Disposable water bottles, why they should be used with caution!
4 Feb 2017
Disposable water bottles are a concern when it comes to the number one tip to stay fit, healthy and radiant. Water detoxifies the body, plumps up the skin and prevents dehydration. The problem is that not all water bottles are created equal, and while disposable water bottles are perfect for once off use in a controlled environment; and not for re-use. Many disposable water bottles contain a plasticising agent known as bisphenol A, more commonly known as BPA. Recent studies show that this may be wreaking havoc with your hormones. So while drinking water is not a bad thing, it is time to put greater consideration into your container.
Disposable water bottles and BPA’S
BPA is a plasticiser. It is a chemical used to make your water bottle more flexible and less brittle. The reality, however, is that it is also a proven endocrine disruptor. The endocrine system works hand in hand with your body to produce hormones which are responsible for everything from metabolism, reproduction, sleep and even your mood. Endocrine disruptors like BPA can mimic the hormones in our bodies. With normal functioning, hormones bind to receptors in our cells, but chemicals like BPA can bind to these receptors and instead cause various problems.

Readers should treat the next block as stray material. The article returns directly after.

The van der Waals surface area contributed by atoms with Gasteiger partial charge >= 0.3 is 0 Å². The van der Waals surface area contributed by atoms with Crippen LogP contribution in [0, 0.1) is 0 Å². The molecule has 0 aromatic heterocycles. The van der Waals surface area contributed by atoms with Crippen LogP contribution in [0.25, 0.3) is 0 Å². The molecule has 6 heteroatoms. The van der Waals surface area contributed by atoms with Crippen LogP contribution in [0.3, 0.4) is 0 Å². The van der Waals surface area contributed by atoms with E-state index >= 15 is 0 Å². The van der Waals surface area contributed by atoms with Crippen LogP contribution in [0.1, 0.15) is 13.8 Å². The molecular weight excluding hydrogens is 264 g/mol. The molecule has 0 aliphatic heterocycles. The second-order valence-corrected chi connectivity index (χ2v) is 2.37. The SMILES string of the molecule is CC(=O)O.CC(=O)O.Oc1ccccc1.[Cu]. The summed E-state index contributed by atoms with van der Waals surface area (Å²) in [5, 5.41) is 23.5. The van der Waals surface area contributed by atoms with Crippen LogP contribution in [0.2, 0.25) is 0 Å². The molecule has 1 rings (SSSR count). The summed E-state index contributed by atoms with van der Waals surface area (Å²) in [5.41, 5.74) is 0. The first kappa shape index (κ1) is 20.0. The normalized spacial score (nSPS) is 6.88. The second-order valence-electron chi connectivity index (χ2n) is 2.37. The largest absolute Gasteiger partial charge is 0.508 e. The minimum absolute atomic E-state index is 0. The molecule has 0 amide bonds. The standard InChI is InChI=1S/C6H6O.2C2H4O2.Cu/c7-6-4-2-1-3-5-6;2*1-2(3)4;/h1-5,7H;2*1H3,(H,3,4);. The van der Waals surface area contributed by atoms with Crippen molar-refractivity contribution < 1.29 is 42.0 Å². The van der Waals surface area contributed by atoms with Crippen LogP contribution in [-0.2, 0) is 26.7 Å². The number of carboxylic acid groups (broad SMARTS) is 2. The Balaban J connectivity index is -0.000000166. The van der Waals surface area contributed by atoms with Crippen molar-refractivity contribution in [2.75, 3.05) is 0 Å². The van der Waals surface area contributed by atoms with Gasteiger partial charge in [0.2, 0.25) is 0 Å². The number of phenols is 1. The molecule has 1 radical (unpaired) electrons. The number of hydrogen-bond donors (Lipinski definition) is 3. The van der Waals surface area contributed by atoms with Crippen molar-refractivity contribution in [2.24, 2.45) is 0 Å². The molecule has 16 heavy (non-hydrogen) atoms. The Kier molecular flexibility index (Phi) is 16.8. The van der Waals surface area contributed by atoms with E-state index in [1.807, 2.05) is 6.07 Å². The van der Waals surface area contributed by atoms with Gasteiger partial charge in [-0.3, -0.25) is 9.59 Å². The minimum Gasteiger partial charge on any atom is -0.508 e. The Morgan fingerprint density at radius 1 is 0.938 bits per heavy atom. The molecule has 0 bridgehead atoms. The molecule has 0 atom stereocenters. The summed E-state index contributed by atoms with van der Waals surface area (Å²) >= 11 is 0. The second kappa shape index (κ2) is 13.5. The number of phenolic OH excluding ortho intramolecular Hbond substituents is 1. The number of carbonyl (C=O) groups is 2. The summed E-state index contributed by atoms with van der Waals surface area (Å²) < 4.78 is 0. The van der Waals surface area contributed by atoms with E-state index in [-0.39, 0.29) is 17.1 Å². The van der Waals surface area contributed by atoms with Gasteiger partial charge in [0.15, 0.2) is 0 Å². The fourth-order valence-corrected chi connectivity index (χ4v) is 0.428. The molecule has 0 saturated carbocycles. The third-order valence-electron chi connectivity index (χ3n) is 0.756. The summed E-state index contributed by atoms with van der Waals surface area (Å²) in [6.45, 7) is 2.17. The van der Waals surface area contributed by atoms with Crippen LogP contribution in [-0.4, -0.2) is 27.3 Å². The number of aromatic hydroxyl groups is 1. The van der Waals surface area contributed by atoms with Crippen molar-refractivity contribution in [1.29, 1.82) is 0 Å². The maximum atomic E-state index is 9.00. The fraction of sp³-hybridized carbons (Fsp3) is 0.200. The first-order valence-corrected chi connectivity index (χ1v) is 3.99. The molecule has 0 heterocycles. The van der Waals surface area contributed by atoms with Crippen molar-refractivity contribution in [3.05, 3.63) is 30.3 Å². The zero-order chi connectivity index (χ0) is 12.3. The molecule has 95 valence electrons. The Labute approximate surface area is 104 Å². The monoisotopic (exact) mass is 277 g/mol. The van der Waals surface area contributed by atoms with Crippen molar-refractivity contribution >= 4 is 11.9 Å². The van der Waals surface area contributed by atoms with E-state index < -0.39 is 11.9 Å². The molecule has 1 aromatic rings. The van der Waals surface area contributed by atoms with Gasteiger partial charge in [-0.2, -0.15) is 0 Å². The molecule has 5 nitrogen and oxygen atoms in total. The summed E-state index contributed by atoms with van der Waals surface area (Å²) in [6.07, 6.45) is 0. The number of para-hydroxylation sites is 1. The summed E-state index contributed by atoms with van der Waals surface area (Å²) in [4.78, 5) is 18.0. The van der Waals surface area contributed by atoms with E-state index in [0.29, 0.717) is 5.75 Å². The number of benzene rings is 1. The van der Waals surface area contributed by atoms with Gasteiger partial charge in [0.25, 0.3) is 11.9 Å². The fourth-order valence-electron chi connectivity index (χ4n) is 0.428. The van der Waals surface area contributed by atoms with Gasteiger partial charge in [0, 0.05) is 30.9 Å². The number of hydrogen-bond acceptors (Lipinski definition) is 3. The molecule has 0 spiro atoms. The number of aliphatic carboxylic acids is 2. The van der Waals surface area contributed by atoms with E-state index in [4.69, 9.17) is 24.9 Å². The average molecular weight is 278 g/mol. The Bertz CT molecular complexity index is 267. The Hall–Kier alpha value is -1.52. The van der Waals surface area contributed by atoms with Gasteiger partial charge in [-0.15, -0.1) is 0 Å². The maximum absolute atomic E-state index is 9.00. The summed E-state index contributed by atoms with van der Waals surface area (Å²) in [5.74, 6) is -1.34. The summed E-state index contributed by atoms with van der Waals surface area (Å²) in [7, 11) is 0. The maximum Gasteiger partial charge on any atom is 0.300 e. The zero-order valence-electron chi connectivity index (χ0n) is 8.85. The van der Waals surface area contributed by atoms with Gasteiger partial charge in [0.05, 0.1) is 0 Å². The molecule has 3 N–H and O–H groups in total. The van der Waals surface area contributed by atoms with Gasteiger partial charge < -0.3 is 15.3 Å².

BPA has been linked to PCOS, an endocrine disorder amongst women. Symptoms include acne, excessive hair growth, and excruciating menstrual cramps. A 2014 study found that women with PCOS had “higher levels of BPA in biological fluids.” Going on to add, “It seems that mother’s exposure to BPA during pregnancy may also lead to the development of PCOS in the female offspring.”
The One-Use Rule
Many water bottles sold in retail outlets are in plastic bottles containing BPA; this is not a problem if you drink the water and dispose of the bottle after one use. The trouble occurs when you start to reuse that plastic water bottle because the plastic is no longer in a controlled environment, any external heat can cause the BPA to leach out of the bottle into the water. (Scott Belcher, Ph.D., pharmacology at the University of Cincinnati)
BPA’S are not limited to water bottles
Heat, as well as dishwashing detergents, cause BPA to leach out and into whatever food or liquid is in the container. This means that it is not just water bottles that are a problem. If you have a tendency to reheat food in the microwave in plastic containers, ensure that they are BPA-free or, better yet, choose glass.
How to do you know it’s BPA-Free
Most brands advertise that they are BPA-free, but if it’s not clear, look underneath the bottle at the triangular recycling mark. In conclusion, if there is a number 1, 2, 4 or 5 inside the triangle, it is BPA-free. See a 3 or a 7? It contains BPA. It’s that simple.